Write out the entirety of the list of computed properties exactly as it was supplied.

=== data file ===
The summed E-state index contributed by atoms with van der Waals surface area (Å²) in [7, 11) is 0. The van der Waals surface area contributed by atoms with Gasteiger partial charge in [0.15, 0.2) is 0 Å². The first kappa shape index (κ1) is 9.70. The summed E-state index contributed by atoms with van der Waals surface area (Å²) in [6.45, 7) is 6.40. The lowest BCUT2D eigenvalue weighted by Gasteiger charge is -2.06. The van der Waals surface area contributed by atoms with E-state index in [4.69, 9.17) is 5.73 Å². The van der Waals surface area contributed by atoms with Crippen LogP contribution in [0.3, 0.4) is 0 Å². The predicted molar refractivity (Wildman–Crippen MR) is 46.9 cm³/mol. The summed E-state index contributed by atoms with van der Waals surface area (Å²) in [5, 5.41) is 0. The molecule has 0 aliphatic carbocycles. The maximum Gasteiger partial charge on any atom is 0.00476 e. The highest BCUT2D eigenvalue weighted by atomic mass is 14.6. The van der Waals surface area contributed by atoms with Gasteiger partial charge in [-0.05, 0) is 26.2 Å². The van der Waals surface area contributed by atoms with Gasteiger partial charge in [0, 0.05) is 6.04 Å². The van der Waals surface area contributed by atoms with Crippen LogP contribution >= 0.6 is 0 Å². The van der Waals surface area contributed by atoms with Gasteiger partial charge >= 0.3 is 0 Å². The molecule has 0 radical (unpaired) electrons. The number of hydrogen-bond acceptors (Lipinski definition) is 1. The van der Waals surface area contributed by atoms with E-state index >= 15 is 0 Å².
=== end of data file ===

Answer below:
The summed E-state index contributed by atoms with van der Waals surface area (Å²) in [7, 11) is 0. The van der Waals surface area contributed by atoms with Gasteiger partial charge in [0.15, 0.2) is 0 Å². The first kappa shape index (κ1) is 9.70. The summed E-state index contributed by atoms with van der Waals surface area (Å²) in [6.45, 7) is 6.40. The lowest BCUT2D eigenvalue weighted by Gasteiger charge is -2.06. The van der Waals surface area contributed by atoms with E-state index in [4.69, 9.17) is 5.73 Å². The van der Waals surface area contributed by atoms with Crippen LogP contribution in [0.3, 0.4) is 0 Å². The predicted molar refractivity (Wildman–Crippen MR) is 46.9 cm³/mol. The summed E-state index contributed by atoms with van der Waals surface area (Å²) in [5, 5.41) is 0. The molecule has 0 aliphatic carbocycles. The maximum Gasteiger partial charge on any atom is 0.00476 e. The highest BCUT2D eigenvalue weighted by atomic mass is 14.6. The van der Waals surface area contributed by atoms with Gasteiger partial charge in [-0.05, 0) is 26.2 Å². The van der Waals surface area contributed by atoms with Gasteiger partial charge in [0, 0.05) is 6.04 Å². The van der Waals surface area contributed by atoms with Crippen LogP contribution >= 0.6 is 0 Å². The van der Waals surface area contributed by atoms with Gasteiger partial charge >= 0.3 is 0 Å². The molecule has 0 radical (unpaired) electrons. The number of hydrogen-bond acceptors (Lipinski definition) is 1. The van der Waals surface area contributed by atoms with E-state index >= 15 is 0 Å².